There is a growing consensus that the key problem Malaysia faces is the weak leadership of Prime Minister Najib Razak.
…The government’s actions against BERSIH 2.0 are designed to position itself for this election. It hopes that a tough line will demonstrate strength, and show the futility of support for the opposition. In particular it is aimed at shoring up support from electorally-dominant rural Malays, by linking the rally to an alleged Christian and anti-Muslim agenda, as well as communists and Muslim extremists. It is also designed to reject any attempts by independent groups to act as election watchdogs…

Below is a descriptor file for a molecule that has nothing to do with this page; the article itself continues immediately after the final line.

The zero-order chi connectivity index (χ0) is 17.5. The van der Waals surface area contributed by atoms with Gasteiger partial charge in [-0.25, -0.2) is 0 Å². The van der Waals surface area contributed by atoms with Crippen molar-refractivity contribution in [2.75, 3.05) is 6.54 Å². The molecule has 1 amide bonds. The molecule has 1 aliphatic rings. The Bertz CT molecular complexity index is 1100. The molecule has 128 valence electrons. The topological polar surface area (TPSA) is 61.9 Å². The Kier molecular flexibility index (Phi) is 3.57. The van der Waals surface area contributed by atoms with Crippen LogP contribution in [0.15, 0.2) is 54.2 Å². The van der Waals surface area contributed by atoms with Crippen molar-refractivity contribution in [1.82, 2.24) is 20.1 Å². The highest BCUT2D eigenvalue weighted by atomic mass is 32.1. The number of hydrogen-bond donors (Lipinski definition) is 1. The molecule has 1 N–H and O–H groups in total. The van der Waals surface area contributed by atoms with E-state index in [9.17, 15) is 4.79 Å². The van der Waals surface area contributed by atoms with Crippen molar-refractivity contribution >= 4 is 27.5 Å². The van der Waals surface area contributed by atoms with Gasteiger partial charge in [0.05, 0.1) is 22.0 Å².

Dr. Kee Beng Ooi at the Institute of South-east Asian Studies and Dr. Gaik Cheng Khoo at the Australian National University affirm this view — that the management of BERSIH 2.0 points to weak leadership — in an interview with Newsline.
Clive Kessler suggests that Najib Razak may do away with elections altogether to remain in power. This is not an entirely far fetched notion. I had noted that Najib Razak’s actions since becoming premier had been to make himself “The Beloved Leader” by attempting to centralise power and the ability to dispense patronage. However, I also cautioned that this is extremely difficult under current conditions.
In February 2010, I ventured that Prime Minister Najib Razak may not last a full term. Najib Razak has until April 2013 to prove this wrong.